Who starts a business at 13? Kurt Heinrich did.


By the time he was 13, Kurt Heinrich was selling iPod accessories online, sometimes buying direct from suppliers in China.

By the time he was a high school senior, he was convinced he had found a more lucrative venture: helping online retailers automate their business.

Now 22, Heinrich recently raised $2.7 million from investors, including delivery giant UPS. His Midtown-based business, eCommHub, is growing, with about 15 employee and plans to hire more. Along the way he battled stress as well as resistance from his parents who didn’t want him to drop out of Georgia Tech.

l had a custom bird house business in fourth and fifth grade. I would put little fliers in mailboxes. Doing things you could be rewarded for and see results immediately, something about it interested me.

In middle school I was subscribing to Popular Science magazine. At the end of this particular issue was how to turn an Altoids tin into an iPod charger. I went to Radio Shack and got the parts. I took it to school. The kids, they thought it was really cool. They wanted me to build one for them. I said, “Yeah, sure for 25 bucks.” It was when this whole iPod accessories market didn’t exist yet.

(One friend said) why don’t you sell these online? At the time I knew nothing about online. I started looking into it. I put up a basic html site with a PayPal button on it. Nothing fancy. But people found it, and I started getting a bunch of orders.

That’s when I got the assembly line going with my dad and my friends down the street in our workshop. Pretty quickly I realized: I’m not really making much (money). What if I could sell stuff and not have to make it but just resell it?

He started reselling colored headphones, cases and other accessories online, at first buying directly from other sellers on eBay. After looking at boxes showing who the retailers got their products from, he began buying direct from suppliers, including some in China. He’d communicate with them through email.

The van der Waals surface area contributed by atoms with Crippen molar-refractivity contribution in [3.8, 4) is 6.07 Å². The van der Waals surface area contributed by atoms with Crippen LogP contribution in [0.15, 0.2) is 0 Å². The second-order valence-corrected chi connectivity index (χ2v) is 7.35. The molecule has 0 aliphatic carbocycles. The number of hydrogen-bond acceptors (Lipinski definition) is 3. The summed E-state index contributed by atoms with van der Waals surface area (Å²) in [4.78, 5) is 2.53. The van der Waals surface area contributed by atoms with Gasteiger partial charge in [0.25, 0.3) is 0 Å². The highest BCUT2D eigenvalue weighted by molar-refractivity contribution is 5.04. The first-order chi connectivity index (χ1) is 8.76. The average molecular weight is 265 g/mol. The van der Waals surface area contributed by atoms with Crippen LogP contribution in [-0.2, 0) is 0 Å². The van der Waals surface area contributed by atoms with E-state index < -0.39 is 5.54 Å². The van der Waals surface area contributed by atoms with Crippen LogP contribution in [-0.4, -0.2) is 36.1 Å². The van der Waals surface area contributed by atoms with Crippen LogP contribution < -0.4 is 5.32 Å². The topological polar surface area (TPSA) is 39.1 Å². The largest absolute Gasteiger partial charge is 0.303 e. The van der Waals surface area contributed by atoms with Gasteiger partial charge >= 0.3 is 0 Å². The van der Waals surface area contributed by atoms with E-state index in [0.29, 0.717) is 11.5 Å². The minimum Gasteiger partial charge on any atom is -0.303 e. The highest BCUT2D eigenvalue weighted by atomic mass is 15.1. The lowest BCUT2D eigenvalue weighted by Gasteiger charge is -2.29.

One of my fears back then was these guys finding out that one of their biggest resellers is actually just a kid out of the bedroom.

To actually buy the stuff and set up a PayPal account, my dad had to help set up the business license. I learned customer support at an early age. People buy things and they are out of stock and you have to cancel the orders and you have angry customers. That was something my dad coached me on.

Heinrich started selling name-brand accessories after checking out the names and addresses of makers listed on the boxes of products sold in a local Apple store.

In eighth grade I actually tallied up what I made, because my dad explained this whole thing about taxes and things you have to be accountable for. I had like $17,500 in revenue for the fall that year. I kept it going throughout high school. The revenue was there, but it was low margin. The biggest thing I got out of it was the learning experience.

Heinrich convinced a local web development firm to take him on as an intern during high school.

I was trying to learn not only how a website looks on the front end but how is it also built and hooked up on the back end. How do the orders get processed? I wanted to learn that because if you know how to do web development you can basically build anything.

I used to spend four hours a day when I came home from school just processing orders (for my business). What if I made a script to help automate some these tasks? If I’m spending all this time automating things for myself, I’m sure there are other stores out there that have this same problem. What If I built something that would be useful to them, like a software platform?